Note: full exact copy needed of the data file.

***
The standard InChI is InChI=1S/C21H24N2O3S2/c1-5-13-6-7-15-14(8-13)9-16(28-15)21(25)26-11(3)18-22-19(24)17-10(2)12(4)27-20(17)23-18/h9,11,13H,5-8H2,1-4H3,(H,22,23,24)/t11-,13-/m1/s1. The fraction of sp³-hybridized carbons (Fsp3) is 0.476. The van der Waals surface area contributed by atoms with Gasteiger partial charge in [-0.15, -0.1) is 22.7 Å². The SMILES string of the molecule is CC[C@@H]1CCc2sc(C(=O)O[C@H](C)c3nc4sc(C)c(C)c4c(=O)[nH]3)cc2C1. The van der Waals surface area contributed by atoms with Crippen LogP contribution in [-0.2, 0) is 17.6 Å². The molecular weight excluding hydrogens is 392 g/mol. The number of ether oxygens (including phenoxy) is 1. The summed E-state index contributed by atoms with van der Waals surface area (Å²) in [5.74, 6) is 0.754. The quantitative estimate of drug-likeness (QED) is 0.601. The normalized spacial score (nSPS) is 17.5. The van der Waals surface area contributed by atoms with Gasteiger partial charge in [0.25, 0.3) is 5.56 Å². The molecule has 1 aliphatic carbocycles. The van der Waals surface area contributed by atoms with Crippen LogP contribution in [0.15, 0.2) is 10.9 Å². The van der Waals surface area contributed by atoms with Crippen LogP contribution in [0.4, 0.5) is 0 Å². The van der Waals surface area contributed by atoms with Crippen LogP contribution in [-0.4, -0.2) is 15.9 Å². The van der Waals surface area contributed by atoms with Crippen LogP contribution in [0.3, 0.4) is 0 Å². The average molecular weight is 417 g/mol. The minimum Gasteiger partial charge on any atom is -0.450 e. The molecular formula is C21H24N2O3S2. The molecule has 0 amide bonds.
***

The standard InChI is InChI=1S/C21H24N2O3S2/c1-5-13-6-7-15-14(8-13)9-16(28-15)21(25)26-11(3)18-22-19(24)17-10(2)12(4)27-20(17)23-18/h9,11,13H,5-8H2,1-4H3,(H,22,23,24)/t11-,13-/m1/s1. The fraction of sp³-hybridized carbons (Fsp3) is 0.476. The van der Waals surface area contributed by atoms with Gasteiger partial charge in [-0.15, -0.1) is 22.7 Å². The SMILES string of the molecule is CC[C@@H]1CCc2sc(C(=O)O[C@H](C)c3nc4sc(C)c(C)c4c(=O)[nH]3)cc2C1. The van der Waals surface area contributed by atoms with Crippen LogP contribution in [-0.2, 0) is 17.6 Å². The molecular weight excluding hydrogens is 392 g/mol. The number of ether oxygens (including phenoxy) is 1. The summed E-state index contributed by atoms with van der Waals surface area (Å²) in [5.74, 6) is 0.754. The quantitative estimate of drug-likeness (QED) is 0.601. The normalized spacial score (nSPS) is 17.5. The van der Waals surface area contributed by atoms with Gasteiger partial charge in [0.25, 0.3) is 5.56 Å². The molecule has 1 aliphatic carbocycles. The van der Waals surface area contributed by atoms with Crippen LogP contribution in [0.15, 0.2) is 10.9 Å². The van der Waals surface area contributed by atoms with Crippen LogP contribution in [0.4, 0.5) is 0 Å². The van der Waals surface area contributed by atoms with Crippen LogP contribution in [-0.4, -0.2) is 15.9 Å². The van der Waals surface area contributed by atoms with Crippen LogP contribution in [0.3, 0.4) is 0 Å². The average molecular weight is 417 g/mol. The minimum Gasteiger partial charge on any atom is -0.450 e. The molecular formula is C21H24N2O3S2. The molecule has 0 amide bonds.